On Wednesday 4th December 1957 the Busby Babes came up against Dukla Prague in an away fixture in the European Cup in which they lost but went into the next round on aggregate. A few delays in the team return journey home almost caused the team to miss their league match against Everton FC the following weekend. For United’s next away tie against Red Star Belgrade the team had a plane chartered due to their previous problems.
On the 14th of January 1958 at Old Trafford, United defeated Red Star Belgrade 2-1 in the first leg of their second round European Cup tie.
Monday 3rd February 1958, Manchester United boarded their flight to Belgrade and arrives a few hours later to poor conditions. The visibility there was poor and it was snowing, the standards are below the average required by British European Airways. The airport engineer saw the plane only when it was parked on the apron.
On Wednesday 5th February 1958, the tie between United and Red Star Belgrade ended in a 3-3 draw which was enough to see them through to the semifinals of the European Cup for a second year running. The team celebrated their achievement with a cocktail party at the British Embassy.
February 6th 1958, the team along with five other people departs Belgrade in the sunshine as they head towards Manchester but the takeoff is delayed by an hour as Johnny Berry lost his passport. The plane then finally makes it trip to Munich for a scheduled refueling and arrives to an airport filled with snow, rain and low cloud. Captain James Thain was forced to use anti-icing equipment in order to make his descent into Munich.
During the refueling process some of the players headed into the airport terminal for refreshments while the others took the time to snowball the refueling team. After the refueling was finished the players returned and the flight crew made an inspection of the wings of the plane. For safety purposes the wings of the plane were to be snow brush clear or have de-icing fluid sprayed onto the wings, but under the circumstances they decided it wasn’t necessary.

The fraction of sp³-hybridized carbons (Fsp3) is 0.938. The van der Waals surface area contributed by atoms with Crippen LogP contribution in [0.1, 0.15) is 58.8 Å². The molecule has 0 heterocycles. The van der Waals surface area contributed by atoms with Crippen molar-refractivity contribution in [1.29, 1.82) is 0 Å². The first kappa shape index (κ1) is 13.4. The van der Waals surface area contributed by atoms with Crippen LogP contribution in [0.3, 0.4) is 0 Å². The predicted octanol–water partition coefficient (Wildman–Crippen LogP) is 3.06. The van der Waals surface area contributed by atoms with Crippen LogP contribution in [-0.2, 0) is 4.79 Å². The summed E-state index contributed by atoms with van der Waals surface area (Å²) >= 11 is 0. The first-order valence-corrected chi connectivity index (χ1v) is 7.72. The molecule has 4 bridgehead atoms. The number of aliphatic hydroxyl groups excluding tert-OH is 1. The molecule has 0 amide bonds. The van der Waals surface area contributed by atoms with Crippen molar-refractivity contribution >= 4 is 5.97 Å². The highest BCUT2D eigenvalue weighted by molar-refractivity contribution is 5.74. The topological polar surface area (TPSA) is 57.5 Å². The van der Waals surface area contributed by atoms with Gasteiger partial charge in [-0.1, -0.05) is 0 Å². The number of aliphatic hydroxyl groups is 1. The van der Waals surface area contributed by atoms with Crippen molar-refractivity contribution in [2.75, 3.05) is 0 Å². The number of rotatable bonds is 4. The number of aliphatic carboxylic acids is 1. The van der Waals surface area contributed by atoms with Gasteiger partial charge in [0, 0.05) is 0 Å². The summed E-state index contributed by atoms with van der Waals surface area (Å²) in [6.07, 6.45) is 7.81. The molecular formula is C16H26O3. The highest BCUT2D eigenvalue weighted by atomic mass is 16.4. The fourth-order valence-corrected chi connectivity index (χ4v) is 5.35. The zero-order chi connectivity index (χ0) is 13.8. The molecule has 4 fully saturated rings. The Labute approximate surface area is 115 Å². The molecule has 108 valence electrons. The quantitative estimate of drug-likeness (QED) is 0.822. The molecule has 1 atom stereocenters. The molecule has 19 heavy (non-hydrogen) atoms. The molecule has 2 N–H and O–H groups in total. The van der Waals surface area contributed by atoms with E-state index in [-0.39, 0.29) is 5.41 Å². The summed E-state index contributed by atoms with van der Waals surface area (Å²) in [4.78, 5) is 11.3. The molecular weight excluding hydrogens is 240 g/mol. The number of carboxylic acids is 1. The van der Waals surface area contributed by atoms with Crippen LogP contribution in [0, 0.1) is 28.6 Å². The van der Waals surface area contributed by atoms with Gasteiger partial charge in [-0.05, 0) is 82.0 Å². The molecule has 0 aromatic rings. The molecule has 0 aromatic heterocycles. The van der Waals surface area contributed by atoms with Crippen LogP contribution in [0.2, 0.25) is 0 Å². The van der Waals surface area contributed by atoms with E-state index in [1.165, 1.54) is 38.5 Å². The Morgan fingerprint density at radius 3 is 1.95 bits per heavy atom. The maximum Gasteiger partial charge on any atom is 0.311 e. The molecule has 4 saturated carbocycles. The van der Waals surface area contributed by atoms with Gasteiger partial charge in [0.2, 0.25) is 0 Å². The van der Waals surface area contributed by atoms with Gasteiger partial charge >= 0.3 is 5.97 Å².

At 2.20pm GMT the flight is cleared for takeoff but an uneven sound in the engines caused Captain Thain and his co-pilot, Captain Kenneth Rayment to abort the take-off. They both tried to take-off once again but had to abort for the same reason which caused them to abort the first takeoff.
Captain Thain told his passengers there was a slight engine fault, this required them to return to the plane to the apron for an engine check. Everyone leaves the plane so the engine check can be completed. Manchester United star player Duncan Edwards send a telegram to his landlady which said, “All flights cancelled. Flying home tomorrow. Duncan.”
A call to board the flight was made moments later and everyone re-enters the plane. A third take-off attempt is made a 3:04 pm, the plane fails to get high enough off the ground and crashes into a fence surrounding the airport then into a house, the port wing and the tail gets torn off and the house which was crashed into catches fire.
The port side of the cockpit of the plane is then shattered by a tree and the starboard side of the fuselage hits a wooden hut causing a truck filled with fuel and tyres inside of it to explode.